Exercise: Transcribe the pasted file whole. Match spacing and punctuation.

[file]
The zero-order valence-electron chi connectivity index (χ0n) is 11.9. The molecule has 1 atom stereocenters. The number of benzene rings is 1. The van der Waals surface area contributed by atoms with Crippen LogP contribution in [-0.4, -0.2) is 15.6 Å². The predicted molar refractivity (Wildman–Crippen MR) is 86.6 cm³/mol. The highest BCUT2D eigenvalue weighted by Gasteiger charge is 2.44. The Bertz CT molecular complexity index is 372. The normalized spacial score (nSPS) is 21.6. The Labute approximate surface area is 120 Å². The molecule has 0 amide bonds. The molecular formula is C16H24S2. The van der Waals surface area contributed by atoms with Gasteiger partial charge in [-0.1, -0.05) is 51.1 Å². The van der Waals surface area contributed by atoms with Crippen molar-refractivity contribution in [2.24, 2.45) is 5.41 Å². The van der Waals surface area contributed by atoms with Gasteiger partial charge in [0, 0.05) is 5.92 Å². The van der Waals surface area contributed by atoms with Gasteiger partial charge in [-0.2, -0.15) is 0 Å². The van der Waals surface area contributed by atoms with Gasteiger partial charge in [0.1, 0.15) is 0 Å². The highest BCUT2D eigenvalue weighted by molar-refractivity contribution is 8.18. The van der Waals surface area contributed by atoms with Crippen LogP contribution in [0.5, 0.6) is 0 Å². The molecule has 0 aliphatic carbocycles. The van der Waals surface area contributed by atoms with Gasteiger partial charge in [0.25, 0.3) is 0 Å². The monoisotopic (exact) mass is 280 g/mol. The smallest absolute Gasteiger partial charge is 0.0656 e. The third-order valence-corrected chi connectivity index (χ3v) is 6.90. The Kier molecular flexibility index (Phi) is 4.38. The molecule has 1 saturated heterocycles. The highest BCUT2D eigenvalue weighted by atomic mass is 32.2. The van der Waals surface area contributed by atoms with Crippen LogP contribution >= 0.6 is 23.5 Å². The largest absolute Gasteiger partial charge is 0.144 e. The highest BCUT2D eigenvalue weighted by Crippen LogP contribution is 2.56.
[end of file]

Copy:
The zero-order valence-electron chi connectivity index (χ0n) is 11.9. The molecule has 1 atom stereocenters. The number of benzene rings is 1. The van der Waals surface area contributed by atoms with Crippen LogP contribution in [-0.4, -0.2) is 15.6 Å². The predicted molar refractivity (Wildman–Crippen MR) is 86.6 cm³/mol. The highest BCUT2D eigenvalue weighted by Gasteiger charge is 2.44. The Bertz CT molecular complexity index is 372. The normalized spacial score (nSPS) is 21.6. The Labute approximate surface area is 120 Å². The molecule has 0 amide bonds. The molecular formula is C16H24S2. The van der Waals surface area contributed by atoms with Gasteiger partial charge in [-0.1, -0.05) is 51.1 Å². The van der Waals surface area contributed by atoms with Crippen molar-refractivity contribution in [2.24, 2.45) is 5.41 Å². The van der Waals surface area contributed by atoms with Gasteiger partial charge in [0, 0.05) is 5.92 Å². The van der Waals surface area contributed by atoms with Gasteiger partial charge in [-0.2, -0.15) is 0 Å². The van der Waals surface area contributed by atoms with Gasteiger partial charge in [0.1, 0.15) is 0 Å². The highest BCUT2D eigenvalue weighted by molar-refractivity contribution is 8.18. The van der Waals surface area contributed by atoms with Crippen LogP contribution in [0.5, 0.6) is 0 Å². The molecule has 0 aliphatic carbocycles. The van der Waals surface area contributed by atoms with Gasteiger partial charge in [0.25, 0.3) is 0 Å². The monoisotopic (exact) mass is 280 g/mol. The smallest absolute Gasteiger partial charge is 0.0656 e. The third-order valence-corrected chi connectivity index (χ3v) is 6.90. The Kier molecular flexibility index (Phi) is 4.38. The molecule has 1 saturated heterocycles. The highest BCUT2D eigenvalue weighted by atomic mass is 32.2. The van der Waals surface area contributed by atoms with Crippen LogP contribution >= 0.6 is 23.5 Å². The largest absolute Gasteiger partial charge is 0.144 e. The highest BCUT2D eigenvalue weighted by Crippen LogP contribution is 2.56.